“Legally Blonde” is exciting and humorous despite challenges


From Feb. 3rd to Feb. 6th BHS Performing Arts Department delivered their rendition of the smash hit Broadway Musical “Legally Blonde”

When it comes to putting on a good performance, the cast of “Legally Blonde” is guilty as charged.

From Feb. 3 to Feb. 6, students sang, danced and acted their hearts out in the Performing Arts Department’s production of “Legally Blonde.”

Adapted from the largely popular 2001 film of the same name, “Legally Blonde” follows the journey of the famously perky Elle Woods (senior Helen Ives), a UCLA sorority girl who finds her life turned upside down when her boyfriend Warner (junior Miles Luther) dumps her. In an effort to prove to Warner that she is more than just some “dumb blonde” and to regain his love, she follows him to Harvard Law School. Despite struggling to fit in at first, her confidence, strong work ethic and determination ultimately lead her to find her true sense of self, achieve great success and overcome adversity.

From live dogs to a dynamic set, the Performing Arts Department masterfully executed the plot in a captivating way, even while grappling with some of the challenges that came with the script.

There were a number of notable performers in the musical, but Helen Ives’s rendition of Elle Woods was particularly spectacular. Helen Ives maintained a giddy and humorous flamboyance and the right amount of confidence and wit. It was impossible not to be in awe of her clear, beautiful tone.

The show tackled serious topics such as sexism and sexual harassment, and yet the cast was able to portray these topics in a way that created the most powerful scenes in the show. In the second act, Elle’s professor Mr. Callahan (senior Tilden Lin) makes a sexual advance on her, and Elle rejects and slaps him. This moment, though devastating, prompts Elle to begin to realize her true potential in life. A few scenes later, at her hair salon, other women around her pick her up and inspire her to not let men define her dreams or set her limits.

Despite these serious moments, Paulette (junior Abigail Mokady) and UPS guy Kyle (sophomore Nathan Ives) provided much-needed comedic relief throughout the show. Nathan Ives stole the show, even with his limited stage time. He would saunter across the stage and tip his cap to the audience, which garnered many laughs and cheers. Mokady’s resonant singing, despite being masked, was able to make even the most comedic of topics, such as finding an Irish lover, raw and emotional.

The choreography in the show was excellent. Every cast member impressed with their dancing skills, executing detailed, challenging choreography with grace in every song.

Freshman Julia Price put on an impressive performance as Brooke Wyndham, especially while leading the song “Whipped Into Shape,” in which the cast performed a complicated jump rope routine while singing. I was out of breath just watching!

The three main sorority girls (senior Hannah Schlosberg, junior Katya Sacharow and sophomore Lily Kaufman) also excelled in all realms of performing. All three boasted strong singing, dancing and acting skills. They were supported by a wonderful ensemble and all their voices came together harmoniously in songs such as “Omigod You Guys” and “Bend and Snap.”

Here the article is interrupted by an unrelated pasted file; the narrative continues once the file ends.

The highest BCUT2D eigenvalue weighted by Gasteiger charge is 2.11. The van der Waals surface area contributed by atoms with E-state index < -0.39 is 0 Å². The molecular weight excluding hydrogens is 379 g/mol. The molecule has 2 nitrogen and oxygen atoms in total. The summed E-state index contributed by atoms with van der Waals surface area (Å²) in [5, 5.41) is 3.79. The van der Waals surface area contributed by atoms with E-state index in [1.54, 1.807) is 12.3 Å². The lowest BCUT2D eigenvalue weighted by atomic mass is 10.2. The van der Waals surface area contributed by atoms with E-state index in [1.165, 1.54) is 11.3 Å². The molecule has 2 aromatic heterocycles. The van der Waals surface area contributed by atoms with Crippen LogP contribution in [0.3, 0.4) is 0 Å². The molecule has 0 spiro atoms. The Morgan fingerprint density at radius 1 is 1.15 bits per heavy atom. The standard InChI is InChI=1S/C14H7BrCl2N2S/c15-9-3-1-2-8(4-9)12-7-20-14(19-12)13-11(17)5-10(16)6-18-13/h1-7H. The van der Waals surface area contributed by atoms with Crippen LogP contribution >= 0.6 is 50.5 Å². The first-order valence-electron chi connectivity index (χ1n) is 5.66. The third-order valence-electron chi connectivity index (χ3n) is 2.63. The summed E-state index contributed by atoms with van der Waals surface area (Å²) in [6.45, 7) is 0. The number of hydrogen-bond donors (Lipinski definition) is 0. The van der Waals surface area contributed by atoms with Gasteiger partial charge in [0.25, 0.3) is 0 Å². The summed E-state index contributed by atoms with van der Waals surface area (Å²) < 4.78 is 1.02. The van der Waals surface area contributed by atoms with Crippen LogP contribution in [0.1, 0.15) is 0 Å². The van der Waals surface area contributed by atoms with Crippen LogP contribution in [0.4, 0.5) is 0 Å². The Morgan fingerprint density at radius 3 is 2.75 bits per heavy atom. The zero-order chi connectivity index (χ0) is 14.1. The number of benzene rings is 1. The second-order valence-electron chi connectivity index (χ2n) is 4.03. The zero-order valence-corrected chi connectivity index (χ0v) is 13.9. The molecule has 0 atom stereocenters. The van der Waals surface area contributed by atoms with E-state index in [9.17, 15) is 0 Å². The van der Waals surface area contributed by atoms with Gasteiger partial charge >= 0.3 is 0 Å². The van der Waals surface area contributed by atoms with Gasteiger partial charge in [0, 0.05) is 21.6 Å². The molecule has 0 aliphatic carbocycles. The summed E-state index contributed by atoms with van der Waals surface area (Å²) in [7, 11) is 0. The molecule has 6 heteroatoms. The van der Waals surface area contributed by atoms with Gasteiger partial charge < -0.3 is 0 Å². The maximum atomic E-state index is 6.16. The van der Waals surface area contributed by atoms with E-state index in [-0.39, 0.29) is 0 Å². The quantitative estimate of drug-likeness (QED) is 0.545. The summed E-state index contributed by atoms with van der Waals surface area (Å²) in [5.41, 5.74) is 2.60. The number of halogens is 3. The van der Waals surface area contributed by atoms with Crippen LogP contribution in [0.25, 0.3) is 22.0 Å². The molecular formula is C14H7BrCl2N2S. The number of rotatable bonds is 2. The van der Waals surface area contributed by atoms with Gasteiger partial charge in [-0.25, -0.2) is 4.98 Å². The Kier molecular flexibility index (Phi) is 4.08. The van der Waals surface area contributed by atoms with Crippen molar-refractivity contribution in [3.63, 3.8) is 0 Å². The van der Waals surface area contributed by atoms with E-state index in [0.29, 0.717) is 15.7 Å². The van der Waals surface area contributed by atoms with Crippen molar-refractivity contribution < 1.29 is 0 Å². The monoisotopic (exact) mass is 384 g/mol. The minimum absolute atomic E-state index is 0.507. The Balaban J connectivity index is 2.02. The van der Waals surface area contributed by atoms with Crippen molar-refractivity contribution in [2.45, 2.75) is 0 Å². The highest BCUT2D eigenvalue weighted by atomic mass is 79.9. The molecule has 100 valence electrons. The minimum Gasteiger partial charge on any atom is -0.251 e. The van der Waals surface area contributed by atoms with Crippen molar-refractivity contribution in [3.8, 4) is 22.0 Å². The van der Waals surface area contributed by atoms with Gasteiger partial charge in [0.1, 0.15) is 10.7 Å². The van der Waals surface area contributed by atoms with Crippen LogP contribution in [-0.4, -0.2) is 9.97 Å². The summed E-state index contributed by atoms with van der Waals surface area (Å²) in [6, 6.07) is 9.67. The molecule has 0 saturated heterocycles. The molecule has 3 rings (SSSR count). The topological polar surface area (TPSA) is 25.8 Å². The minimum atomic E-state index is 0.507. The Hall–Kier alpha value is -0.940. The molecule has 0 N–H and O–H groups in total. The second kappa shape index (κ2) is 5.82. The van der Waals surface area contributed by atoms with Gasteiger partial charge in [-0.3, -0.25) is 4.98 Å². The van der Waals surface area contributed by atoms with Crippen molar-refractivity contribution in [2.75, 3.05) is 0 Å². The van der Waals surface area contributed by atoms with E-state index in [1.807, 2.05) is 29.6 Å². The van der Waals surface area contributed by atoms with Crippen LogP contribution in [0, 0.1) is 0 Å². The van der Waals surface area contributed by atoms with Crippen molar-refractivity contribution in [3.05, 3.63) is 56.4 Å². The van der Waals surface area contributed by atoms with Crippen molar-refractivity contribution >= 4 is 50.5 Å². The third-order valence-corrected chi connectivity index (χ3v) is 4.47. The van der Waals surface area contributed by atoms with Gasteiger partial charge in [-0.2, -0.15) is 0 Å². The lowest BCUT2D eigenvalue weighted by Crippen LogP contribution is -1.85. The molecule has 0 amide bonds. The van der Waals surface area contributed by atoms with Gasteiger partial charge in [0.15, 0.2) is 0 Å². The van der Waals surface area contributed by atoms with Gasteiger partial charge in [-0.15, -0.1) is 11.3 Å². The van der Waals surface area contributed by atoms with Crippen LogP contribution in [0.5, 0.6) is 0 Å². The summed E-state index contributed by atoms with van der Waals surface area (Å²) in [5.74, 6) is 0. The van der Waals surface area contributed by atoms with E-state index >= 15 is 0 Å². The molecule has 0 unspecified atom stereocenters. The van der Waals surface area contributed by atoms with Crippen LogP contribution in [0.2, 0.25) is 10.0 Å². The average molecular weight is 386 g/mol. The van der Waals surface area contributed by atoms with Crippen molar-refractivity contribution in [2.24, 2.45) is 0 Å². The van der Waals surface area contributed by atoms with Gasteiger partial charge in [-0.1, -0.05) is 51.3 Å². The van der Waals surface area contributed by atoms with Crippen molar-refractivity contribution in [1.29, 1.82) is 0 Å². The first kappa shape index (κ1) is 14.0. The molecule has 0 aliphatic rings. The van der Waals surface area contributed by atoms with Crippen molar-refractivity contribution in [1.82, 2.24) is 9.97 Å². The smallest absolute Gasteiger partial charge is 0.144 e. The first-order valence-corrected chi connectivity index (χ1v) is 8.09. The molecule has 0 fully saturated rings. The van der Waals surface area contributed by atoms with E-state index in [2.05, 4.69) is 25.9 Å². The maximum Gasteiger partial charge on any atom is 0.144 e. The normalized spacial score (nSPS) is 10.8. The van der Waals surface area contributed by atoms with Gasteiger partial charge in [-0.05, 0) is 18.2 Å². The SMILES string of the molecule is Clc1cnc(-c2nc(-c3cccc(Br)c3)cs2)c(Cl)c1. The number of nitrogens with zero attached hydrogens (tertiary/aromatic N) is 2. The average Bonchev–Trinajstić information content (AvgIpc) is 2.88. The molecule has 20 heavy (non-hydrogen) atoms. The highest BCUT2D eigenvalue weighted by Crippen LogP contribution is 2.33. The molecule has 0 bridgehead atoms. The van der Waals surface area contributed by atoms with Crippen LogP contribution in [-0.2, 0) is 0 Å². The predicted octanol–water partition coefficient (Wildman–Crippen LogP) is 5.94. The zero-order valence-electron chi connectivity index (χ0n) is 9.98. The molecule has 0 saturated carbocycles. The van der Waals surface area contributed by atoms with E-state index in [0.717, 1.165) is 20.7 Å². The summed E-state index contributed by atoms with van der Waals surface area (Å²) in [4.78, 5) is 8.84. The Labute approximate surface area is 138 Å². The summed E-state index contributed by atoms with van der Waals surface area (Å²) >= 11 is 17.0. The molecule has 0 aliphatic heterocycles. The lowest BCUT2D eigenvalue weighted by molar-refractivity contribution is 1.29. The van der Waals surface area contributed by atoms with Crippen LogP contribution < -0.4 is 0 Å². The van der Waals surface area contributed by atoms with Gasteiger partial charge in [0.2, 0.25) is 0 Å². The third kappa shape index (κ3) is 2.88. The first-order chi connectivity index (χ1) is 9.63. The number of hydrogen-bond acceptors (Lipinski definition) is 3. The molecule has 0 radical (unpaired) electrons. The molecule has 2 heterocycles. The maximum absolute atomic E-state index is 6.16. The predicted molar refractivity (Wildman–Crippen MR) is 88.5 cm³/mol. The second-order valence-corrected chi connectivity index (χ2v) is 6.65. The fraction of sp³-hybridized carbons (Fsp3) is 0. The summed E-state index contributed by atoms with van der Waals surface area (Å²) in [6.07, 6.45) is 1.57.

The auditorium’s elaborate sound system is often hard to manage, and it was difficult to hear some people, including the main characters, at times. Nonetheless, the cast persevered, even when they had to really project to be heard.

There were certain stereotypes and references throughout the script that were problematic. Though “Legally Blonde” is a 2001 film and the musical adaptation is from 2007, there was certainly an opportunity to further revise aspects of the musical to better fit our current time. The depiction of gay people relied heavily on blatant stereotyping, specifically in the song “There! Right There!,” even after the Performing Arts Department cut many parts of the song. There didn’t appear to be any condemnation of the harmful stereotypes portrayed during the performance, which seemed to normalize them.

In the musical rendition of this story, graduate student Emmett Forrest (sophomore Benji Kaufman) is the primary reason why Elle becomes motivated to succeed at Harvard. A powerful moment in the original movie is when Elle wins a legal argument between Paulette and Paulette’s ex-husband Dewey (senior Camryn Lezama). In the musical version, instead of accomplishing it on her own, Emmett constantly gives her hints or clues about what to do. This is further demonstrated when Emmett sings that the reason for Elle’s drive and success is because “some wise man told her.”

One of the strongest messages in the movie is the independence and self-assurance that Elle is able to carry with her, and in this musical, it felt like these characteristics were attributed to a man. Broadway’s rewrite, which the Performing Arts Department closely followed, detracted from the female empowerment aspect of Elle Woods’s story, which is so central to the overarching message of “Legally Blonde.”

Nonetheless, “Legally Blonde” was a strong, humorous production that offered a chance for the community to finally return to the magic of live musicals. Regardless of the challenges that arose with putting on a 2001 film and some flaws in the musical rendition, the cast of “Legally Blonde” was able to dazzle the audience with their impressive talents and hard work.